TAX INSIDER

Taxation of sexual harassment settlements post-TCJA

Whether or not a settlement contains a nondisclosure agreement makes all the difference.
By Gabrielle N. Roe and Mark C. Nielsen, CPA

The law known as the Tax Cuts and Jobs Act of 2017 (TCJA), P.L. 115-97, made many significant changes to the Internal Revenue Code. Among the many changes to the Code is a provision regarding fees associated with sexual harassment settlements if the settlements include a nondisclosure agreement.

Prior law

Before the TCJA, individuals generally could deduct attorneys’ fees incurred in lawsuits, including sexual harassment lawsuits against current or former employers, that generated taxable awards as a miscellaneous itemized deduction subject to a 2% floor (i.e., they were deductible only to the extent they exceeded 2% of the taxpayer's AGI). Employers who paid awards in sexual harassment lawsuits generally could deduct the awards paid and attorneys’ fee’s incurred in the lawsuits as ordinary and necessary business expenses.

Current law

Sec. 162(q), which addresses the tax deductibility of expenses related to sexual harassment settlements, states:

(q) Payments related to sexual harassment and sexual abuse.

No deduction shall be allowed under this chapter for —

  1. any settlement or payment related to sexual harassment or sexual abuse if such settlement or payment is subject to a nondisclosure agreement, or
  2. attorney's fees related to such a settlement or payment.

The implications of this change in law are significant, perhaps even for individual taxpayers. (Unlike many of the changes to individual tax in the TCJA, this disallowance is permanent.)

Note that Sec. 162(q) as enacted does not distinguish between deductions by the payer and deductions by the recipient of the settlement; it disallows a deduction for any attorneys' fees "related to" such a payment. The Joint Committee on Taxation has opined that "[a]ny attorney's fees incurred by the beneficiary of the settlement or recipient of the payment are not subject to this rule" but concedes that Congress may need to enact a technical correction "to reflect this intent" (General Explanation of P.L. 115-97 (JCS-1-18), p. 195 and fn. 981 (December 2018)). And the IRS, in informal guidance, has indicated that recipients of settlements or payments related to sexual harassment of abuse are not precluded by Sec. 162(q) from deducting attorneys' fees related to the settlement or payment (IRS, Section 162(q) FAQ (2/28/19)). However, as enacted, the plain laguage of the provision appears to apply to both parties to a settlement.

The TCJA also removed all of the miscellaneous itemized deductions that could be deducted subject to the 2%-of-AGI limitation (Sec. 67(g), which is effective from 2018 through 2025). Under pre-TCJA law, itemizing these expenses allowed a taxpayer to deduct any personal expenses, such as attorneys' fees. The few miscellaneous itemized deductions that remain were not subject to the 2%-of-AGI limit. These include gambling losses and investment interest. As mentioned before, attorneys' fees are no longer allowed as an itemized deduction.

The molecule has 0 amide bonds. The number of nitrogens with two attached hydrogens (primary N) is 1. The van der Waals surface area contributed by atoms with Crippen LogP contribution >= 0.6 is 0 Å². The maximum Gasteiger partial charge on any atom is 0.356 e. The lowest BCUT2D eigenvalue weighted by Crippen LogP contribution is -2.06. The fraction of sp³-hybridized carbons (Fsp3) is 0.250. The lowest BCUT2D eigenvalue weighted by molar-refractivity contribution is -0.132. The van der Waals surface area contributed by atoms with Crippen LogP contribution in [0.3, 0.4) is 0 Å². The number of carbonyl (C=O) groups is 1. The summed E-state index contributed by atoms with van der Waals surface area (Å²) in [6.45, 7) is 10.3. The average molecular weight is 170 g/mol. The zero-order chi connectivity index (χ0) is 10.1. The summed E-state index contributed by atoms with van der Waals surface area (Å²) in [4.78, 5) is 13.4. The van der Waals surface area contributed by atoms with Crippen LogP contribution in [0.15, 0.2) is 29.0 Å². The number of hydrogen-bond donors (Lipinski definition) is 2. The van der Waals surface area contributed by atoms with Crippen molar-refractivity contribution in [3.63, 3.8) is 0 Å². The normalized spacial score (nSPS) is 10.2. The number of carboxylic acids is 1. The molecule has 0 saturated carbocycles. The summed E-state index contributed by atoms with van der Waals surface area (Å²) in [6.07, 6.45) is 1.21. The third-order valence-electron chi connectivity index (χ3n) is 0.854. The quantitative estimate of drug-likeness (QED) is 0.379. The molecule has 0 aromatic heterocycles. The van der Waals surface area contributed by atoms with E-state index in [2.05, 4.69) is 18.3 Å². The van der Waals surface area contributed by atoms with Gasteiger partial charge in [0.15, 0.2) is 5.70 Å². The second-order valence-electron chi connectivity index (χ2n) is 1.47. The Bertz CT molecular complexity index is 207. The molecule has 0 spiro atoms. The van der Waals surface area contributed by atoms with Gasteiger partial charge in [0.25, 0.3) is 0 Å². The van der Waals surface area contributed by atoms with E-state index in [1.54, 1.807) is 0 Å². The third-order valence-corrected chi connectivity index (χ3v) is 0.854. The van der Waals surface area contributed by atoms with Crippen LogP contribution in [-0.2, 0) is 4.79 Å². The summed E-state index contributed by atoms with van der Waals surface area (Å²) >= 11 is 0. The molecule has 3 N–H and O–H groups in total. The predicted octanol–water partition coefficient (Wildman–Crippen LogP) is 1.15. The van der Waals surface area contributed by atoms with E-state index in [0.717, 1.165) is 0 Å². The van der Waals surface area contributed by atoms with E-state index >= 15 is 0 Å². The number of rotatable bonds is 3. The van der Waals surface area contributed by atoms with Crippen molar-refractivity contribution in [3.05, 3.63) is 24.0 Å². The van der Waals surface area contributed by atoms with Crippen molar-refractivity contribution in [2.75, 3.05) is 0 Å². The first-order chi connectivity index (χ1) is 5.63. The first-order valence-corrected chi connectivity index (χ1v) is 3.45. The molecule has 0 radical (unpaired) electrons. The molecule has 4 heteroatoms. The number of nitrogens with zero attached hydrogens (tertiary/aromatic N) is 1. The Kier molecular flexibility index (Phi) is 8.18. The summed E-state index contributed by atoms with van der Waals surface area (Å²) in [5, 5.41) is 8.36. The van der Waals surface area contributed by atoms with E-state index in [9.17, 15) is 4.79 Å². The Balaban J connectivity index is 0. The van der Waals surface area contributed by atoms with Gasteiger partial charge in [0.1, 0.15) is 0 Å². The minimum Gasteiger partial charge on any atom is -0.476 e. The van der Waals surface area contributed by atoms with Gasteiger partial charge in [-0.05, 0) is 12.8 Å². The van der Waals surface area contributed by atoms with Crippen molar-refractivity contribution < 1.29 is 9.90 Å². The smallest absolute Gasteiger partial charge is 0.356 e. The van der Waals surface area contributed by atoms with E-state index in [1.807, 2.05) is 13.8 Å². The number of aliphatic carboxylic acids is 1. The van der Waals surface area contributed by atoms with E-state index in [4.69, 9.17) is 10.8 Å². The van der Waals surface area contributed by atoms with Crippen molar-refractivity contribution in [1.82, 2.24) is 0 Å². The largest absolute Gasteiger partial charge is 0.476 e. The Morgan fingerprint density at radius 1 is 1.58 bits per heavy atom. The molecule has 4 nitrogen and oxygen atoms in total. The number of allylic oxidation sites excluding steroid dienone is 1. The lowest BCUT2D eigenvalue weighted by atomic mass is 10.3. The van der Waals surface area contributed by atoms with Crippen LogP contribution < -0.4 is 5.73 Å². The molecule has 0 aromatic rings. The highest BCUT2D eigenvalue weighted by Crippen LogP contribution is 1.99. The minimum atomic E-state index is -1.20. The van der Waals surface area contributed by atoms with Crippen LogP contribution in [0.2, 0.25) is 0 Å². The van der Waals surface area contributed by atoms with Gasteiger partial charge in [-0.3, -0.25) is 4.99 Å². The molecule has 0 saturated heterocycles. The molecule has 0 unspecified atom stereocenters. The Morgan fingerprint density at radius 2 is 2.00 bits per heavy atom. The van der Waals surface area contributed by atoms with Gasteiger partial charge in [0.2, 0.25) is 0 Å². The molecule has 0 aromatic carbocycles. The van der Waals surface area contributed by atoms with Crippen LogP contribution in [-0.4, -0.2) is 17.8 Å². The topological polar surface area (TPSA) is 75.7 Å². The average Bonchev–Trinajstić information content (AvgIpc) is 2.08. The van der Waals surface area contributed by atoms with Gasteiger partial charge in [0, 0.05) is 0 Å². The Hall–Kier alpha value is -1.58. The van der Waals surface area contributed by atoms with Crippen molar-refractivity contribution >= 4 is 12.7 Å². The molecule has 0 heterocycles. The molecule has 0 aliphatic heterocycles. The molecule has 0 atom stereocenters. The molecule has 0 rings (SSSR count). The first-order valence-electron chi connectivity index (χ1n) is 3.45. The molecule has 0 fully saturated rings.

What it means

It remains clear that if the lawsuit is a qualified personal injury case and if no interest and punitive damages were paid, then attorneys' fees can be deducted above the line. Also, if a claim is brought against an employer that affects his or her trade or business, then, generally, the attorneys' fees may be deducted above the line. However, the limitation on the deductibility of legal expenses applies when the case has anything to do with sexual harassment and contains a nondisclosure agreement. As a rule, any settlement that involves punitive damages is taxed on 100% of the recoveries. The tricky part to this is how these recoveries are taxed.

What would the impact be on a company that is being sued?

Example: J was sexually harassed while working for XYZ Co. XYZ Co. knew about the sexual harassment but failed to correct the problem. J decided to sue XYZ Co. They settled for $1 million. XYZ Co. also had to pay $400,000 in attorneys' fees. If XYZ Co. decides not to include a nondisclosure agreement, it is able to deduct all $1.4 million ($1 million + $400,000) of the settlement expenses. Since the new corporation tax rate is a flat 21%, it will save $294,000 ($1.4 million × 21%) in taxes from the additional deduction. However, if XYZ Co. did include a nondisclosure agreement, then it would miss out on that tax savings opportunity.

Impact on company

By requiring a nondisclosure agreement, XYZ Co. will pay $294,000 more in tax, which is approximately 27% more. While it is important to note that companies may want to include a nondisclosure for nontax purposes, such as maintaining their reputation, these reasons now come with tax consequences.

How plaintiffs and companies will respond

Because of the considerable tax consequences, this new law will encourage plaintiffs and defendants to refrain from including a nondisclosure agreement in their sexual harassment settlements. Looking at the tax ramifications displayed in the examples above, there is an obvious incentive not to have a nondisclosure agreement. Only time will tell how this will play out, but it is highly likely that an increase in settlements without nondisclosure agreements will cause more victims of sexual harassment to come into the public light when they hear other encouraging voices not silenced by nondisclosure agreements.

Gabrielle N. Roe is an honors student and Mark C. Nielsen, CPA, MBA, is an assistant professor in accounting, both at Morningside College in Sioux City, Iowa. For comments about this article or suggestions of topics for new articles, please contact senior editor, Sally Schreiber, at Sally.Schrieber@aicpa-cima.com.

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